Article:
Air Door Actuators
Air conditioning cases contain air doors that control the flow of air through the system. There are at least three diverter doors and one blend door in the basic air conditioning system. Diverter or mode doors are typically either open or closed, while blend doors that mix air have many positions.
These air doors are controlled by cables and vacuum or electric stepper motors depending on the age and type of vehicle. Cables were used in older models to control mode and blend doors. These were replaced with vacuum motors and electric actuators.
Vacuum operated controls are great for doors that are either open or closed. The outside air recirculation door is an example of a door that is often vacuum controlled. An air blend door needs more precise control. This is why electric stepper motors are used. These actuators have many positions (0 – 255).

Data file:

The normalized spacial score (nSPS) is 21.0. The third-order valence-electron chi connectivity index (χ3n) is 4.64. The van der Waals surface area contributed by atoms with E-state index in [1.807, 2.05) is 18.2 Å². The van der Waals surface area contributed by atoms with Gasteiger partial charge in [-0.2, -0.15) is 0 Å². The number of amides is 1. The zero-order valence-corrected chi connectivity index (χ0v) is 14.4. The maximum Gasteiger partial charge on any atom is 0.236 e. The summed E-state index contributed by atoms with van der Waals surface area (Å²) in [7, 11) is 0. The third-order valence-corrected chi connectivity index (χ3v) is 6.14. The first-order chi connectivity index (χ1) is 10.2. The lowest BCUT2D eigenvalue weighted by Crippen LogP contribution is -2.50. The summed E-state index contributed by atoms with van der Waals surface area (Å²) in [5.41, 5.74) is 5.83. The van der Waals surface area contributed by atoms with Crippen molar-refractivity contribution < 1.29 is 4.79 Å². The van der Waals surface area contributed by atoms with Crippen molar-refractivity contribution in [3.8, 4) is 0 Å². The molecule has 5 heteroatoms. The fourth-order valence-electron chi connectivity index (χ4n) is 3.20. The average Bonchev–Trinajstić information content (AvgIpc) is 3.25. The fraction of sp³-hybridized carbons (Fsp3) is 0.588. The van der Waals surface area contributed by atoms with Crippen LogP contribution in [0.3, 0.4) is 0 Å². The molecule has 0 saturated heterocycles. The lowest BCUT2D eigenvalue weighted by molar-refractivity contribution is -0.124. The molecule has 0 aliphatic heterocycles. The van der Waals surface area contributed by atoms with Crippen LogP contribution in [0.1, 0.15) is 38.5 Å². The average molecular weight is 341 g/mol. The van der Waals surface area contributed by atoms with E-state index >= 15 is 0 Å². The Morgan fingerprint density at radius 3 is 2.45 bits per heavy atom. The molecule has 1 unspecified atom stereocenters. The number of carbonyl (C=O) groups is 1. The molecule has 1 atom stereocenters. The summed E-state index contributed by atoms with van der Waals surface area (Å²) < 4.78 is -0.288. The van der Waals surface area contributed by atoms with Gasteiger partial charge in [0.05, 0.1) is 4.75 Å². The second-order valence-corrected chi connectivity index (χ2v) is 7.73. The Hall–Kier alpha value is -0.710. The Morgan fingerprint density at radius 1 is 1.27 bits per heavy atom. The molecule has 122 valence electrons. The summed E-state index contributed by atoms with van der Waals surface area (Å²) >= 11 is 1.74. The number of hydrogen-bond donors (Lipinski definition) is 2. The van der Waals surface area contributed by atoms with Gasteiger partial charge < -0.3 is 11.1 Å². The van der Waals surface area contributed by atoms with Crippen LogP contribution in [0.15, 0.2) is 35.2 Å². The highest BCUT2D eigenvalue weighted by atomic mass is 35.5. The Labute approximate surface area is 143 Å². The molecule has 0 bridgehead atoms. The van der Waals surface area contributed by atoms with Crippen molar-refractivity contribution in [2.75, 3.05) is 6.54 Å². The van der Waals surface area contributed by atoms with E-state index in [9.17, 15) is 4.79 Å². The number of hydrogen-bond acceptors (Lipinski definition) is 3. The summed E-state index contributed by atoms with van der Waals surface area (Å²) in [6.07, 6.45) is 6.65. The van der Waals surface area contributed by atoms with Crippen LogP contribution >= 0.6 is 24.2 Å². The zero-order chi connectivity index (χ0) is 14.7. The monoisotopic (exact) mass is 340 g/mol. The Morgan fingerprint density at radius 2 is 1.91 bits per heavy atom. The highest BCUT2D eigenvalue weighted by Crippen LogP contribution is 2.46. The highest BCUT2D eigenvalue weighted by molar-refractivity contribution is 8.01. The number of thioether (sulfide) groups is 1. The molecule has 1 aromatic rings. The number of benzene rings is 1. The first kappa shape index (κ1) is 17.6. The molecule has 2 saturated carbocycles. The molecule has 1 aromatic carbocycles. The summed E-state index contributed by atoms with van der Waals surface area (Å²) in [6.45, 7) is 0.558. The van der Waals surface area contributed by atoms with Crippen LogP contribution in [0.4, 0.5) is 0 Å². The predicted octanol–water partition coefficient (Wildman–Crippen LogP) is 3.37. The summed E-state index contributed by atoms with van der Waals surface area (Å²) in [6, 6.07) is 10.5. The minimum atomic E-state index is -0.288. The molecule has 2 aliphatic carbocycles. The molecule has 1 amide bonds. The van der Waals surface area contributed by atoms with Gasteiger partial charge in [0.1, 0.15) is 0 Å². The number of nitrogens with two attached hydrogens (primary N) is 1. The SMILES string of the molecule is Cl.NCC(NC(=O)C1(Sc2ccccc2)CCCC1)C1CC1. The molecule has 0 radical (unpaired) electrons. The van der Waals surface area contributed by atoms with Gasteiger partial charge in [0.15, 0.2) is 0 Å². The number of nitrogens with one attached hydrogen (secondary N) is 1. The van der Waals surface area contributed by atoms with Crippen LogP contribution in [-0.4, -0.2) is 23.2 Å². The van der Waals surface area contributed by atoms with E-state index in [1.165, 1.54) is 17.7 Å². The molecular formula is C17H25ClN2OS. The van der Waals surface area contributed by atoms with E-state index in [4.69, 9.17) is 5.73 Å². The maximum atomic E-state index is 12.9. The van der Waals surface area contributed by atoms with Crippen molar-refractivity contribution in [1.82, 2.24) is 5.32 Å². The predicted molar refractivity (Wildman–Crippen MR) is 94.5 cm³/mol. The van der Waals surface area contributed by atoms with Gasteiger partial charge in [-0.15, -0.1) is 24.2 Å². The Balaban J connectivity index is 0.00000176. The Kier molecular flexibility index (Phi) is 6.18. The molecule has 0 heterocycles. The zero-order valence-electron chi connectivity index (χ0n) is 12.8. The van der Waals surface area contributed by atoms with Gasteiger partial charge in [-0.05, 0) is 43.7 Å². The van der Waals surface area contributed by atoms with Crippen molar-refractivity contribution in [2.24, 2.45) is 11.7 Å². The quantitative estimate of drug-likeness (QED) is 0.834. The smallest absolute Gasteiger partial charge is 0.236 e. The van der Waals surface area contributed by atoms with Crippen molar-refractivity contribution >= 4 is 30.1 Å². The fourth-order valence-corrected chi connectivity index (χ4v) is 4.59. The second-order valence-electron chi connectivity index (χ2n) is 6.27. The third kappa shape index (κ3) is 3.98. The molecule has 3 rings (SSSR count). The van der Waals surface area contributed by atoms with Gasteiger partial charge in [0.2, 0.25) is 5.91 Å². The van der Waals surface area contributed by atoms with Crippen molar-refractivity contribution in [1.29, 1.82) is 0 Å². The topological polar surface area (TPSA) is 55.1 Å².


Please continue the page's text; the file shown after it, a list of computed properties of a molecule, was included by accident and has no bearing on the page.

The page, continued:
When closed, the blend door blocks air from passing through the heater core providing maximum cooling. As it opens, it allows more and more air to pass through the core; mixing the air provides the desired temperature.
Electric actuators often require replacement for failure or making a clicking sound in operation. This is because as they wear the end points change or the plastic gears inside the actuator have broken or stripped.
When replaced, they typically require calibration. The actuator motor contains a controller that receives a voltage signal from the main controller. It moves the blend door to a position that matches the signal to provide the desired temperature. Many contain potentiometers that provide door position feedback to the controller.
The method used to calibrate the actuator depends on the manufacturer. Some systems have a procedure that involves momentarily removing and then replacing the HVAC fuse and then waiting a specified period of time while the motors move from end to end and synchronize with the controller. Some require the technician to press and hold two buttons on the panel while the motors calibrate. The climate control mode of a scan tool is used to calibrate newer vehicles with automatic climate control systems.